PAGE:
Although Jane thinks Helen may have access to some deep spiritual truth, Jane cannot understand Helen's "doctrine of endurance" or her sympathy for her torturer. Unlike Helen, Jane believes in being good to people who are good to her. When struck without reason, the victim needs to "strike back again very hard," in order to teach the assailant a lesson. As readers saw in her final conversation with Aunt Reed, Jane firmly believes in retaliation and vengeance. Helen argues that a true Christian should mimic Jesus by loving, blessing, and benefiting her neighbors. In Helen's opinion, Jane should even try to forgive her Aunt Reed, because life is too short for "nursing animosity." With her mind aimed squarely at heaven, Helen urges Jane to remember the eternal spirit that animates her temporary, corruptible body. Helen offers a view of Christianity that contrasts with the strict, hypocritical religion of Mr. Brocklehurst. While her compassion for other people is admirable and her rejection of vengeance and retaliation temper Jane's passionate anger, Helen will not offer Jane a completely acceptable model of Christianity because of her refusal to live in the real world. She is too much like the poor orphan in Bessie's song who rejected the real world in her dreams of heaven.
Brocklehurst's hypocrisy is highlighted in this chapter. At the arrival of this dour man, who looks "longer, narrower, and more rigid than ever," Jane is immediately upset. Her intuitive dislike for him is clearly justified in this scene. Brocklehurst insists that the girls eat a starvation-level diet so that they don't become accustomed to "habits of luxury and indulgence." Brocklehurst justifies this extreme lifestyle by referring to Christian doctrines. Like the primitive Christians and tormented martyrs, the girls should revel in their suffering and accept Jesus' consolations. Brocklehurst's hypocrisy becomes most apparent when his own wife and daughters enter the classroom. As Brocklehurst lectures Miss Temple on the need to cut off the girls' long hair — it's a sign of vanity — his wife and daughters walk into the room, ornately dressed in velvet, silk, and furs. Jane notes that his daughters' hair is "elaborately curled" and that his wife wears fake French curls.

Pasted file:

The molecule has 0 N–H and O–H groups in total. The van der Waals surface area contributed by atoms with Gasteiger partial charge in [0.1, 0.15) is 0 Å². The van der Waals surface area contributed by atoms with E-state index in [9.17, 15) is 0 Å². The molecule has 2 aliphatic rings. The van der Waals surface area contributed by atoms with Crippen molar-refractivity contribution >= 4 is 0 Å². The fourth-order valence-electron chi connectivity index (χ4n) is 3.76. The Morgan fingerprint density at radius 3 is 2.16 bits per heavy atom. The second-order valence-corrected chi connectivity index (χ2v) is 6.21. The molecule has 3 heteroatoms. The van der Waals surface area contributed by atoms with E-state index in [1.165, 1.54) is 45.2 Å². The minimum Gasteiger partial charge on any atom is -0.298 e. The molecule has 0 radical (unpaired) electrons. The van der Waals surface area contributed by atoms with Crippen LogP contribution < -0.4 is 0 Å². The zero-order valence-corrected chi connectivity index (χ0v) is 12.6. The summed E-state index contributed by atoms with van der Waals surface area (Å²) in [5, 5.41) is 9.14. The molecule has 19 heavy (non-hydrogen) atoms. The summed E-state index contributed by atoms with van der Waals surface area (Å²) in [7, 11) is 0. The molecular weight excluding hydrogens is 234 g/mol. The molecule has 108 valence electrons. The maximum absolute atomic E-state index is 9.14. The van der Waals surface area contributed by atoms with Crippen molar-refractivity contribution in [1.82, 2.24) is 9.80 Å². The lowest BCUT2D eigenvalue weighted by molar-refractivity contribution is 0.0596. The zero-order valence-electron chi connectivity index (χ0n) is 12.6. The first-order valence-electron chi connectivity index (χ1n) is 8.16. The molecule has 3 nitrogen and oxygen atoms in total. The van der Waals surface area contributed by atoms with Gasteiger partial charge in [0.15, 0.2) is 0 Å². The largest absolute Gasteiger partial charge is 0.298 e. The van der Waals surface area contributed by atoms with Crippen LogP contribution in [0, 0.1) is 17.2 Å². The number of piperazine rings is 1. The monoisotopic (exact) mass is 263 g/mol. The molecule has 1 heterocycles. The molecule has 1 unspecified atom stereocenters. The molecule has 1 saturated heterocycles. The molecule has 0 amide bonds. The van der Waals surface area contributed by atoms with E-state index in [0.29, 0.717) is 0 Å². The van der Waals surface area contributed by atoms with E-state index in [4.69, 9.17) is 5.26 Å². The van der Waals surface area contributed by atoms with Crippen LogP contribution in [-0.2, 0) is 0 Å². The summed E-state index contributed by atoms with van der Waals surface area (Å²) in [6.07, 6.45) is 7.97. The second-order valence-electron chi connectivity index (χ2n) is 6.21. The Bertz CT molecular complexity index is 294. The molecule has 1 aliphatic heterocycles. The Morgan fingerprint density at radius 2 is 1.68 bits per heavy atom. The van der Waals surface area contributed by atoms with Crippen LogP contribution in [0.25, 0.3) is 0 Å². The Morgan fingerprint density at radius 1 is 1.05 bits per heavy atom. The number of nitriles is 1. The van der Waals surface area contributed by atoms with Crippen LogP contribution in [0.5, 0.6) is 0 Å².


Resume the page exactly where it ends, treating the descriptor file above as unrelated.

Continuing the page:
Rather than arguing with Brocklehurst, as the headstrong Jane might have, Miss Temple attempts to hide her emotions, but Jane notices that her face appears to become as cold and fixed as marble, "especially her mouth, closed as if it would have required a sculptor's chisel to open it." Miss Temple turns to stone rather than confront her boss. While her compassion, elegance, and reverence for learning make her a valuable role model for Jane, Miss Temple's failure to confront injustice directly is unacceptable to Jane.
Calling Jane an "interloper and an alien," Brocklehurst attempts to place Jane back into the inferior, outsider position she occupied at Gateshead. Although she is initially humiliated by his punishment, feeling that she is standing on a "pedestal of infamy," Helen offers solace. The light that shines in Helen's eyes when she walks past Jane's stool sends an "extraordinary sensation" through Jane, as if a "hero" has walked past a "slave or victim, and imparted strength in the transit." Again, Jane employs the language of heroism and slavery — but while she had been a "rebel slave" at the Reeds, here Helen's heroism passes into Jane so that she can relinquish her victimization. Again Helen's power is spiritual rather than corporeal: Her eyes are inspired by a "strange light" and her smile is angelic. Through Helen's actions, Jane learns that heroism isn't achieved by vengeance, but by dignity, intelligence, and courage. Equally, she learns to change her behavior by changing her attitude; Helen's mere smile turns Jane's shame into strength.